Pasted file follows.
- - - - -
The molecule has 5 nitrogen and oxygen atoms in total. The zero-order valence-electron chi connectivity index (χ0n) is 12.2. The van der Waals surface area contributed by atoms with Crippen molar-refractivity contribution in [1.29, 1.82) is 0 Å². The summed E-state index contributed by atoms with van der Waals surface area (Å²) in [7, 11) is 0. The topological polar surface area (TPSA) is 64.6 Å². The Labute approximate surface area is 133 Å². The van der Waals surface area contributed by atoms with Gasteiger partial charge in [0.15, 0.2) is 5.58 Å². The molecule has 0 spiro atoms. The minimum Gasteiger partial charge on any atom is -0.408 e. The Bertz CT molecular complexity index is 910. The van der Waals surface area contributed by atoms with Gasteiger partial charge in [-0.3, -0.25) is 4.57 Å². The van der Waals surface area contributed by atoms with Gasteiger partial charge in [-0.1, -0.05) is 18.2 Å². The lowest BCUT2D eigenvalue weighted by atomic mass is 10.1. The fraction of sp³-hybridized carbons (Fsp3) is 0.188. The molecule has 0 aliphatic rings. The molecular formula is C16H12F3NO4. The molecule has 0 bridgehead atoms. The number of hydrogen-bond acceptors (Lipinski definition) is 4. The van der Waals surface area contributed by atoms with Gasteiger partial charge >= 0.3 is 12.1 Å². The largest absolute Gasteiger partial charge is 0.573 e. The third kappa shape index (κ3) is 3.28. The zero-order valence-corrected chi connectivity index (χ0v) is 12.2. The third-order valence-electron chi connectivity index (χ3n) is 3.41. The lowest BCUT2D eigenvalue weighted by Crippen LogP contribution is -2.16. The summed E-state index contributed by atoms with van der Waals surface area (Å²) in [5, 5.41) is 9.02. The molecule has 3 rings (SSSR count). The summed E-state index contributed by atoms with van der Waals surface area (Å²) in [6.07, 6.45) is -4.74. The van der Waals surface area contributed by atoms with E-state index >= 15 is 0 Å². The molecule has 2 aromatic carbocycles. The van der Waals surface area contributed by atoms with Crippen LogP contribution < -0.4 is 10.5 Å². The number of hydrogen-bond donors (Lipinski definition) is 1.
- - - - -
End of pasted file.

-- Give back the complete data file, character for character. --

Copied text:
The molecule has 5 nitrogen and oxygen atoms in total. The zero-order valence-electron chi connectivity index (χ0n) is 12.2. The van der Waals surface area contributed by atoms with Crippen molar-refractivity contribution in [1.29, 1.82) is 0 Å². The summed E-state index contributed by atoms with van der Waals surface area (Å²) in [7, 11) is 0. The topological polar surface area (TPSA) is 64.6 Å². The Labute approximate surface area is 133 Å². The van der Waals surface area contributed by atoms with Gasteiger partial charge in [0.15, 0.2) is 5.58 Å². The molecule has 0 spiro atoms. The minimum Gasteiger partial charge on any atom is -0.408 e. The Bertz CT molecular complexity index is 910. The van der Waals surface area contributed by atoms with Gasteiger partial charge in [-0.3, -0.25) is 4.57 Å². The van der Waals surface area contributed by atoms with Gasteiger partial charge in [-0.1, -0.05) is 18.2 Å². The lowest BCUT2D eigenvalue weighted by atomic mass is 10.1. The fraction of sp³-hybridized carbons (Fsp3) is 0.188. The molecule has 0 aliphatic rings. The molecular formula is C16H12F3NO4. The molecule has 0 bridgehead atoms. The number of hydrogen-bond acceptors (Lipinski definition) is 4. The van der Waals surface area contributed by atoms with Gasteiger partial charge >= 0.3 is 12.1 Å². The largest absolute Gasteiger partial charge is 0.573 e. The third kappa shape index (κ3) is 3.28. The zero-order valence-corrected chi connectivity index (χ0v) is 12.2. The third-order valence-electron chi connectivity index (χ3n) is 3.41. The lowest BCUT2D eigenvalue weighted by Crippen LogP contribution is -2.16. The summed E-state index contributed by atoms with van der Waals surface area (Å²) in [5, 5.41) is 9.02. The molecule has 3 rings (SSSR count). The summed E-state index contributed by atoms with van der Waals surface area (Å²) in [6.07, 6.45) is -4.74. The van der Waals surface area contributed by atoms with E-state index >= 15 is 0 Å². The molecule has 2 aromatic carbocycles. The van der Waals surface area contributed by atoms with Crippen LogP contribution < -0.4 is 10.5 Å². The number of hydrogen-bond donors (Lipinski definition) is 1.